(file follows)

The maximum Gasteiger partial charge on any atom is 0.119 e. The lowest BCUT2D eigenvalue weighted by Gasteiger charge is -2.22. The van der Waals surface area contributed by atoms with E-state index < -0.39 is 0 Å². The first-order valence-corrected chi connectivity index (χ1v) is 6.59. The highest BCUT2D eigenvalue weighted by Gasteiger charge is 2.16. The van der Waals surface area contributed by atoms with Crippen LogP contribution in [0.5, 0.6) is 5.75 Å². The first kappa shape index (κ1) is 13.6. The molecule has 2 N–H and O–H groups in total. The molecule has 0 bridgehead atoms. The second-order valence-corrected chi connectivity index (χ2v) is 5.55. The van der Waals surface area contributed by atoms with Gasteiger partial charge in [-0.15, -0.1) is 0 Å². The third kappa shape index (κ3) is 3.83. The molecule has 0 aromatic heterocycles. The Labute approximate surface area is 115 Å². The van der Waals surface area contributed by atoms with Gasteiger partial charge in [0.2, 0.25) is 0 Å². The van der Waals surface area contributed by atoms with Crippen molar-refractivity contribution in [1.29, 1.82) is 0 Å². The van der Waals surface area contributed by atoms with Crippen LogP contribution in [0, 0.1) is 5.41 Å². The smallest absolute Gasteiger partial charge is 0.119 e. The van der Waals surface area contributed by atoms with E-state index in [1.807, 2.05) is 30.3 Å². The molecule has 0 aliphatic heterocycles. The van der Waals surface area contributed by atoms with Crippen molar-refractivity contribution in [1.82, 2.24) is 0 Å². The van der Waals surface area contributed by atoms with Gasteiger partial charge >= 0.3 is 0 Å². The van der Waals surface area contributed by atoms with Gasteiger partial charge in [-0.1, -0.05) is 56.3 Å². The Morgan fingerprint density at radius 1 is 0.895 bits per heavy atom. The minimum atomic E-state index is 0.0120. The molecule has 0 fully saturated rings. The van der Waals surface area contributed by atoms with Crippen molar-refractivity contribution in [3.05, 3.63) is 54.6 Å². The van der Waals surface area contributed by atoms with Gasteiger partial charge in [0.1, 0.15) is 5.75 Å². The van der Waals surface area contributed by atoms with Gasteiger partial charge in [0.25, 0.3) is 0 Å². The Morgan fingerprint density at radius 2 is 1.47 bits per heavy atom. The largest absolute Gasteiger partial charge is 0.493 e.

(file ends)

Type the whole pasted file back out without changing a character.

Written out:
The maximum Gasteiger partial charge on any atom is 0.119 e. The lowest BCUT2D eigenvalue weighted by Gasteiger charge is -2.22. The van der Waals surface area contributed by atoms with E-state index < -0.39 is 0 Å². The first-order valence-corrected chi connectivity index (χ1v) is 6.59. The highest BCUT2D eigenvalue weighted by Gasteiger charge is 2.16. The van der Waals surface area contributed by atoms with Crippen LogP contribution in [0.5, 0.6) is 5.75 Å². The first kappa shape index (κ1) is 13.6. The molecule has 2 N–H and O–H groups in total. The molecule has 0 bridgehead atoms. The second-order valence-corrected chi connectivity index (χ2v) is 5.55. The van der Waals surface area contributed by atoms with Gasteiger partial charge in [-0.15, -0.1) is 0 Å². The third kappa shape index (κ3) is 3.83. The molecule has 0 aromatic heterocycles. The Labute approximate surface area is 115 Å². The van der Waals surface area contributed by atoms with Gasteiger partial charge in [0.2, 0.25) is 0 Å². The van der Waals surface area contributed by atoms with Crippen molar-refractivity contribution in [1.29, 1.82) is 0 Å². The van der Waals surface area contributed by atoms with Crippen LogP contribution in [0, 0.1) is 5.41 Å². The smallest absolute Gasteiger partial charge is 0.119 e. The van der Waals surface area contributed by atoms with E-state index in [1.807, 2.05) is 30.3 Å². The molecule has 0 aliphatic heterocycles. The van der Waals surface area contributed by atoms with Crippen molar-refractivity contribution in [1.82, 2.24) is 0 Å². The van der Waals surface area contributed by atoms with Gasteiger partial charge >= 0.3 is 0 Å². The van der Waals surface area contributed by atoms with Gasteiger partial charge in [-0.1, -0.05) is 56.3 Å². The Morgan fingerprint density at radius 1 is 0.895 bits per heavy atom. The minimum atomic E-state index is 0.0120. The molecule has 0 fully saturated rings. The van der Waals surface area contributed by atoms with Crippen molar-refractivity contribution in [3.05, 3.63) is 54.6 Å². The van der Waals surface area contributed by atoms with Gasteiger partial charge in [0.1, 0.15) is 5.75 Å². The van der Waals surface area contributed by atoms with Gasteiger partial charge in [0.25, 0.3) is 0 Å². The Morgan fingerprint density at radius 2 is 1.47 bits per heavy atom. The largest absolute Gasteiger partial charge is 0.493 e.